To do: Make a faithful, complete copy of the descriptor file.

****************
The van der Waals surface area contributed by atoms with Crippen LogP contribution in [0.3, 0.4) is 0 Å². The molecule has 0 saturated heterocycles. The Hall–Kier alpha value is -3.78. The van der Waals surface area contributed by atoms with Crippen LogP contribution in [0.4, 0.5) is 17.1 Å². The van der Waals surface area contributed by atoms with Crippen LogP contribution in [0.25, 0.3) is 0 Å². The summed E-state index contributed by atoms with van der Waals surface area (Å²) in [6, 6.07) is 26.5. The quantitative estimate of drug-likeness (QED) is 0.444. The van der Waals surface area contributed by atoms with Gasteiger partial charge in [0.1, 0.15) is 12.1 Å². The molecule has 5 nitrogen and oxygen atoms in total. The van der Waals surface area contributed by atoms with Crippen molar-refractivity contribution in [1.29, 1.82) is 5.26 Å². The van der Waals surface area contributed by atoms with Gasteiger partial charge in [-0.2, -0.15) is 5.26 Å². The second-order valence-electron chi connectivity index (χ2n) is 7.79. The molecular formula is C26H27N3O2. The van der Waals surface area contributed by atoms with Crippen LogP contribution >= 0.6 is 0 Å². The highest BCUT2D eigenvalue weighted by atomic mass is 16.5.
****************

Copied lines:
The van der Waals surface area contributed by atoms with Crippen LogP contribution in [0.3, 0.4) is 0 Å². The molecule has 0 saturated heterocycles. The Hall–Kier alpha value is -3.78. The van der Waals surface area contributed by atoms with Crippen LogP contribution in [0.4, 0.5) is 17.1 Å². The van der Waals surface area contributed by atoms with Crippen LogP contribution in [0.25, 0.3) is 0 Å². The summed E-state index contributed by atoms with van der Waals surface area (Å²) in [6, 6.07) is 26.5. The quantitative estimate of drug-likeness (QED) is 0.444. The van der Waals surface area contributed by atoms with Gasteiger partial charge in [0.1, 0.15) is 12.1 Å². The molecule has 5 nitrogen and oxygen atoms in total. The van der Waals surface area contributed by atoms with Crippen molar-refractivity contribution in [1.29, 1.82) is 5.26 Å². The van der Waals surface area contributed by atoms with Gasteiger partial charge in [-0.2, -0.15) is 5.26 Å². The second-order valence-electron chi connectivity index (χ2n) is 7.79. The molecular formula is C26H27N3O2. The van der Waals surface area contributed by atoms with Crippen LogP contribution >= 0.6 is 0 Å². The highest BCUT2D eigenvalue weighted by atomic mass is 16.5.